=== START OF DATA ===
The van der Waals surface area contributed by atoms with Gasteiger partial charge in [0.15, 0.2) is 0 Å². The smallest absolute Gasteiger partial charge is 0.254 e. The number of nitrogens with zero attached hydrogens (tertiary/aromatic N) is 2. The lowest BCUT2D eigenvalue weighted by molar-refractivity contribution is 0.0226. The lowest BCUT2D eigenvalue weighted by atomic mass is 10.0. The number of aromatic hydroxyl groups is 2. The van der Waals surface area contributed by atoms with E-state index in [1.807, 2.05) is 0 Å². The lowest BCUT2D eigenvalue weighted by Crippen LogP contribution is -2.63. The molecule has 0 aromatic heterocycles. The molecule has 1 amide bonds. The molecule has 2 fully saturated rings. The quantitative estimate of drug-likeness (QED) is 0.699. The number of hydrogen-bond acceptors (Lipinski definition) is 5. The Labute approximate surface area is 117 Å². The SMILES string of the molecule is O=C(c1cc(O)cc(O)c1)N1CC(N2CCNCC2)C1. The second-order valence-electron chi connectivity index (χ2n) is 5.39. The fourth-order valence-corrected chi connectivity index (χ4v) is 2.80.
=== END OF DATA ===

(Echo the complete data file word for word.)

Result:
The van der Waals surface area contributed by atoms with Gasteiger partial charge in [0.15, 0.2) is 0 Å². The smallest absolute Gasteiger partial charge is 0.254 e. The number of nitrogens with zero attached hydrogens (tertiary/aromatic N) is 2. The lowest BCUT2D eigenvalue weighted by molar-refractivity contribution is 0.0226. The lowest BCUT2D eigenvalue weighted by atomic mass is 10.0. The number of aromatic hydroxyl groups is 2. The van der Waals surface area contributed by atoms with E-state index in [1.807, 2.05) is 0 Å². The lowest BCUT2D eigenvalue weighted by Crippen LogP contribution is -2.63. The molecule has 0 aromatic heterocycles. The molecule has 1 amide bonds. The molecule has 2 fully saturated rings. The quantitative estimate of drug-likeness (QED) is 0.699. The number of hydrogen-bond acceptors (Lipinski definition) is 5. The Labute approximate surface area is 117 Å². The SMILES string of the molecule is O=C(c1cc(O)cc(O)c1)N1CC(N2CCNCC2)C1. The second-order valence-electron chi connectivity index (χ2n) is 5.39. The fourth-order valence-corrected chi connectivity index (χ4v) is 2.80.